COWEN, Chief Judge (dissenting):

On the basis of his findings of fact, the trial commissioner concluded that

* * * Adverting, the plaintiff's contention would in effect impose an unrealistic and unintended limitation on the defendant's right to cancel by confining its exercise to the single day when the Operations and Administration buildings were officially completed. The plaintiff thus urges a strained construction of the word "coincident", whereas in the context used and in the absence of compelling proof to the contrary we must assume that the parties intended the logical and natural interpretation that as soon as the new quarters were ready for occupancy by SSA there would be no further need for plaintiff's premises unless some other Government requirement developed. We read the disputed term in its most natural sense to mean that the defendant could cancel the lease only if the new buildings were ready for occupancy, and at no time before but at any time thereafter. It is noted in passing that this interpretation is consistent with the letter of intent which preceded the June 19, 1958 supplemental agreement, but the letter of intent is not indispensable to the result.

I would adopt his opinion and add the following reasons for denying plaintiffs' right to recover in this case:

On February 27, 1961, when the Government renewed the lease, it exercised its right to extend the period of the lease on the same terms and conditions of the original lease as amended. It is axiomatic that, in the absence of an agreement to the contrary, the exercise of a convenant to renew imports a holding for the additional period on the same terms, conditions and covenants as those contained in the original lease. 51C C.J.S. Landlord & Tenant § 71.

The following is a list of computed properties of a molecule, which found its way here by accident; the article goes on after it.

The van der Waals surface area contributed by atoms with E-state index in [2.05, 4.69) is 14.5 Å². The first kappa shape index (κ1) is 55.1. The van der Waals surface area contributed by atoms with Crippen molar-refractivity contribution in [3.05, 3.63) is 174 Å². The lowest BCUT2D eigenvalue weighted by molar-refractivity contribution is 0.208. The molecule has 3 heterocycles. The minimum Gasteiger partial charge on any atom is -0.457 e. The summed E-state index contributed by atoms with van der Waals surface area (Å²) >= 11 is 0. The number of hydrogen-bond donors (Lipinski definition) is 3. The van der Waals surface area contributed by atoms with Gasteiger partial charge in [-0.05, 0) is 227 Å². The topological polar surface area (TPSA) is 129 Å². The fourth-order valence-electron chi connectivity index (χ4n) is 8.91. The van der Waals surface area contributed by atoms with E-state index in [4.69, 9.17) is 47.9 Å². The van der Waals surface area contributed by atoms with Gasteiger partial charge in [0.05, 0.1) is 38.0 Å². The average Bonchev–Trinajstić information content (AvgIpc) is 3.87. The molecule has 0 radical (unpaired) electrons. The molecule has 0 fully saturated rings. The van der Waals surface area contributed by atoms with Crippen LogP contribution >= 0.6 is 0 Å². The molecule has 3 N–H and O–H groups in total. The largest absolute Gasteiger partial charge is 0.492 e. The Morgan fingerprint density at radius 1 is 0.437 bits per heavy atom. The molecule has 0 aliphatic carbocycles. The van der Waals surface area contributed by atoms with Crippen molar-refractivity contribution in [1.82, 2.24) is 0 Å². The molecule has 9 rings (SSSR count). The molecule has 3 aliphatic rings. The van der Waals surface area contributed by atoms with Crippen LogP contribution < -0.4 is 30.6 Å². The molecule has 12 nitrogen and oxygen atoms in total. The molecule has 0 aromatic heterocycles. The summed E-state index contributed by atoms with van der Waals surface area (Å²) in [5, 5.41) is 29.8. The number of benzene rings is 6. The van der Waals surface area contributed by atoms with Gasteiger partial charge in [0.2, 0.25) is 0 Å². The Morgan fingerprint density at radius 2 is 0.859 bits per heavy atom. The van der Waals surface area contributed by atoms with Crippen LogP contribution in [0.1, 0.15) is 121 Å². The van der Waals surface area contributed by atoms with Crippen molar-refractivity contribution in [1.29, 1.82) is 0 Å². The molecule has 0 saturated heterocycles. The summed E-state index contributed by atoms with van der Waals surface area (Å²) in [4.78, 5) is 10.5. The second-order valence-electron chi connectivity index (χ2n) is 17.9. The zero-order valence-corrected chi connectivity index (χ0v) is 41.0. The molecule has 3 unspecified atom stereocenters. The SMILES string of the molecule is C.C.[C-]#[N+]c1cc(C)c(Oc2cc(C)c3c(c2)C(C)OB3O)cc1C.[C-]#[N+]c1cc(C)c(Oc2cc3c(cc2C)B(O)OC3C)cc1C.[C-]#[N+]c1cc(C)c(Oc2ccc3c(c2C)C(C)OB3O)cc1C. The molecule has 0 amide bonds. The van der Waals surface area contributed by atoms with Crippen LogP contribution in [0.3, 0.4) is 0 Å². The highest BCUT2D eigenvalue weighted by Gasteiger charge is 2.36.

The court agrees that the phrase "coincident with the cancellation" in the second sentence of the termination provision raises an ambiguity which authorizes the use of parol evidence to determine the intent of the parties. To hold otherwise would be to say that the Government had the right to terminate the lease only on one single day during its term and, further, that it would have had to anticipate exactly 90 days prior to the completion of the Social Security Building, that the building would be completed and ready for occupancy 90 days thereafter and then give 90 days' notice and move out on the 90th day. Obviously, such a construction of the language would be ridiculous.